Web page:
I know we cannot predetermine our dreams, but we can feed the dream-bound mind with a kind of story nutrient of images, ideas, and feelings. That nutrient of story, I hoped, would help my son's soul grow strong and resilient. So I rounded every story with sleep. Each beginning, "Jack woke up..." and each ending, "Jack fell off to sleep..." The device allowed me a brief recap at the beginning of the tale as Jack would awaken and recall the previous day's adventure, and a review of the current story at the finish as he would relax into sleep mulling over the day's experience. What happened after that was entirely the province of my son's inner life.

On occasion, my son would fall off to sleep while I would be too involved with the convolutions of the unraveling tale to notice, requiring me to synopsize events the following night. Sometimes, Jack would ask me to retell a tale I no longer remembered, which would require him to guide me through the reconstruction of the lost episode. The stories took on a life of their own, insisting to be told, like the magic cooking pot that freely produces food at the command 'cook, pot, cook!' I found myself "cooking" stories throughout the day. This became a kind of mindfulness wherein I remained connected to my Jack by dwelling in the possibility of Story Jack’s next adventure.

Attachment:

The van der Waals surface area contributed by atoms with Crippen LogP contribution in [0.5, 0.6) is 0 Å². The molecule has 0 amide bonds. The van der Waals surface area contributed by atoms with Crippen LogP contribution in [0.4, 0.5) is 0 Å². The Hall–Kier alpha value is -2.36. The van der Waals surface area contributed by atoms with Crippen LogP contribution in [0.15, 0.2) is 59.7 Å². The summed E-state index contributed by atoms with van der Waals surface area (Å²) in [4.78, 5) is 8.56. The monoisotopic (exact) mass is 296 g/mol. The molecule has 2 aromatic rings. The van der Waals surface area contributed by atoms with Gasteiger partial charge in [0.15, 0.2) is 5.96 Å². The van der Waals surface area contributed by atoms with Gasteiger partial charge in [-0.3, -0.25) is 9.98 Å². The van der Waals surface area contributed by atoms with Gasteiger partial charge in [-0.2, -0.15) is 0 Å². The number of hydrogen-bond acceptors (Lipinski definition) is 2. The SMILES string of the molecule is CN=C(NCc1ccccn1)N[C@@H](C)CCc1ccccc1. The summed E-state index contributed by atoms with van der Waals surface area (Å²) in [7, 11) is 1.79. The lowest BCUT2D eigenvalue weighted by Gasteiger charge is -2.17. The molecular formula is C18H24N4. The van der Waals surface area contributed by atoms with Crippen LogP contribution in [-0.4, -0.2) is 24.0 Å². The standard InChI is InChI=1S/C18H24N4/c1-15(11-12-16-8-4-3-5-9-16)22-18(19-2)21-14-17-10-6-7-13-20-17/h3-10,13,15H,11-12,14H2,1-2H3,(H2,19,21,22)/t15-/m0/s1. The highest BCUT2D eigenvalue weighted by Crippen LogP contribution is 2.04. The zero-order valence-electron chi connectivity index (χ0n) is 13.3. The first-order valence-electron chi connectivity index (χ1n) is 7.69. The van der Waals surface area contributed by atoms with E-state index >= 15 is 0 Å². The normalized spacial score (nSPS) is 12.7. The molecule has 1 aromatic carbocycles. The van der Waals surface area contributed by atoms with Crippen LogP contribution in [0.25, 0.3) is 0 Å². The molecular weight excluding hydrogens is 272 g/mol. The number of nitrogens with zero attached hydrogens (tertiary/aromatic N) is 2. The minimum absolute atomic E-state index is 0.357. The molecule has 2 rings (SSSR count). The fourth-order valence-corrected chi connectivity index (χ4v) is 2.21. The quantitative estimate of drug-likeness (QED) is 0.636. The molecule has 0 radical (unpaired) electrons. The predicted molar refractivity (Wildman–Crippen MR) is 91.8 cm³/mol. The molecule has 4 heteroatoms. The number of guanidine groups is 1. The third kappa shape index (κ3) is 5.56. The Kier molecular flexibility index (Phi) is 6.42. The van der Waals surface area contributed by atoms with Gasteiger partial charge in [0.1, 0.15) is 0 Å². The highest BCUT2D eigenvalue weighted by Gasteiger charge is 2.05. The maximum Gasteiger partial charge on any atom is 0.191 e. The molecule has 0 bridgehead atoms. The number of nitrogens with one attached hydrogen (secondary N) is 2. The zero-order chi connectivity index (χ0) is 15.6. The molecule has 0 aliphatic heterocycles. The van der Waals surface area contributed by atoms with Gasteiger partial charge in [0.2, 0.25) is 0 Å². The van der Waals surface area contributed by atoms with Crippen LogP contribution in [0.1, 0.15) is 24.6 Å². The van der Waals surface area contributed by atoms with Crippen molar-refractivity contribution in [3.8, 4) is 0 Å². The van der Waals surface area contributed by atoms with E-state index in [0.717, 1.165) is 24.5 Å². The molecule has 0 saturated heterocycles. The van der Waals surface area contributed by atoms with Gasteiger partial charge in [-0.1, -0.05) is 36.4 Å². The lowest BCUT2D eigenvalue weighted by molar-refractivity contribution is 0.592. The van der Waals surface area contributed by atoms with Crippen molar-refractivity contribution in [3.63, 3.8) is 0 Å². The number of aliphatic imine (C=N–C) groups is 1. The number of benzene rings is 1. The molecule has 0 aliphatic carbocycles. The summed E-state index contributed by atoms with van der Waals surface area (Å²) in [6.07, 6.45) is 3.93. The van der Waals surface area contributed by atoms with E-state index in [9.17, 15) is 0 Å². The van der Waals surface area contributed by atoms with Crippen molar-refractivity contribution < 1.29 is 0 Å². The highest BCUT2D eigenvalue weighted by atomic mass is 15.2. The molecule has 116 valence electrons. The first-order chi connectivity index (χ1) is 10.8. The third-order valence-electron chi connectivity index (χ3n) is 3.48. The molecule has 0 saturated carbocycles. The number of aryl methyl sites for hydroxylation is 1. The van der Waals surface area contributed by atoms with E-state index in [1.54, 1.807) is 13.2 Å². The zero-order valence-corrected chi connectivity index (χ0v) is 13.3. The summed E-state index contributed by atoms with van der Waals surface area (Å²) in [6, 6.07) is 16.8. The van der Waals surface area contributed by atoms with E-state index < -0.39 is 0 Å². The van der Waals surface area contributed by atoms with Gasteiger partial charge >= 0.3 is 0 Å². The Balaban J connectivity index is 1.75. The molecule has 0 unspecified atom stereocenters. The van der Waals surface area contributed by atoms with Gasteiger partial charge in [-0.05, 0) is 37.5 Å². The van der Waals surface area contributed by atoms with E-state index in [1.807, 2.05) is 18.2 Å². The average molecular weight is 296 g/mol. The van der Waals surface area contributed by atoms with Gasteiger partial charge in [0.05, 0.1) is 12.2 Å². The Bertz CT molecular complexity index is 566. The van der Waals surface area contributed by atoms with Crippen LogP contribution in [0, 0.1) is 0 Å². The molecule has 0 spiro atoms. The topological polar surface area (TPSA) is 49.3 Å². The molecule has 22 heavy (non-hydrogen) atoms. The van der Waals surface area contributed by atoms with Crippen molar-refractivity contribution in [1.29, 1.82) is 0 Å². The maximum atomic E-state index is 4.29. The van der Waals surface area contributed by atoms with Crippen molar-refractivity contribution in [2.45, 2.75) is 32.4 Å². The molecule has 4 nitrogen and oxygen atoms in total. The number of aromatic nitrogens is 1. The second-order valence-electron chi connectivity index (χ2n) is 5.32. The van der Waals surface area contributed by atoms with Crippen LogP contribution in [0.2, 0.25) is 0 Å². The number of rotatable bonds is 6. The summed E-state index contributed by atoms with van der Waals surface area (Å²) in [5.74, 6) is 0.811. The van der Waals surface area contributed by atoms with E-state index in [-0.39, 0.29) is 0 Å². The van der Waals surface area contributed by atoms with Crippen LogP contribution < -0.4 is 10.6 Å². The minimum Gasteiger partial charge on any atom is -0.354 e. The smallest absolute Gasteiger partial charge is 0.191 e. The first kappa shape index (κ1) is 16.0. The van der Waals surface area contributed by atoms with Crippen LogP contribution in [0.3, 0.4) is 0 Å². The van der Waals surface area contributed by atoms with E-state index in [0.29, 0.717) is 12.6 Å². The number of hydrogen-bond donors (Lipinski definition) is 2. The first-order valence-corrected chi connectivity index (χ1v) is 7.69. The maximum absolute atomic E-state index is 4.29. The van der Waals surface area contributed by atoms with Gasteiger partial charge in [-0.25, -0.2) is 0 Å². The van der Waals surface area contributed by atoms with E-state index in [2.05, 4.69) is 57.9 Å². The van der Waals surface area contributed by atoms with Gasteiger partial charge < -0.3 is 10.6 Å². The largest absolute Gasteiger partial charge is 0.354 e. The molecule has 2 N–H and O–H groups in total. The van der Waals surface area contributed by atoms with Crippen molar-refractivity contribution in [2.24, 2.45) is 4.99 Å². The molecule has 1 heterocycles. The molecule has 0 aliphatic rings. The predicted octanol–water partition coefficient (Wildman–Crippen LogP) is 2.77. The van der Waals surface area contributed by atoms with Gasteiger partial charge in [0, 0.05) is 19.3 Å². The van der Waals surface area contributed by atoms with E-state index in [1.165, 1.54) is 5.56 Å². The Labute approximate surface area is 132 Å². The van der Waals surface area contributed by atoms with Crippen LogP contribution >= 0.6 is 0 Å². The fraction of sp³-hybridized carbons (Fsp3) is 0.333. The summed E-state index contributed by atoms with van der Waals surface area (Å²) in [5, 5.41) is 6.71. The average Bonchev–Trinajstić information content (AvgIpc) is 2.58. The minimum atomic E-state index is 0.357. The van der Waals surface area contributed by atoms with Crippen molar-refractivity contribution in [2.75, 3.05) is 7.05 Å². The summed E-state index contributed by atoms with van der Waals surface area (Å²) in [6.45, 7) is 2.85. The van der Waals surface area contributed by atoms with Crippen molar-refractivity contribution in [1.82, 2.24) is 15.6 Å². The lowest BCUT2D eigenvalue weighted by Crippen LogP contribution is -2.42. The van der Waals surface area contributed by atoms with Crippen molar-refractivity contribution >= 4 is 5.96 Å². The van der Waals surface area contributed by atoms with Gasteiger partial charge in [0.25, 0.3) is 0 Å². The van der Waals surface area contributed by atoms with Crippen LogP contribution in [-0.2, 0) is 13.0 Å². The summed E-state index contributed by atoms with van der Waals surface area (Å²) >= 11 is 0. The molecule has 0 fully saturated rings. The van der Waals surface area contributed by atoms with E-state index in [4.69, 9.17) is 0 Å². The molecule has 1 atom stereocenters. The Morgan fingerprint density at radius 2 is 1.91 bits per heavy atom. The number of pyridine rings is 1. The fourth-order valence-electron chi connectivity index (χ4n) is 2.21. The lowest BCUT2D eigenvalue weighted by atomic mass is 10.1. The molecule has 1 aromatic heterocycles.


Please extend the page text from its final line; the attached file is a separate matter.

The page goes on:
A few years ago, my Jack, now an adult, came to me with a proposal. He asked if I would collaborate on a play about a father telling stories to his son, based on the stories I created for him. He gave me the greatest gift I could ask for as a father when he told me those stories had a profound influence upon him as a child, helping him happily imagine his future, giving him a storied self as a guide. 

I gladly accepted his invitation and entered the new possibilities of our collaboration. For telling stories is an exercise in actively imagining possibilities. When we tell stories together, we find what is possible together.

Coda: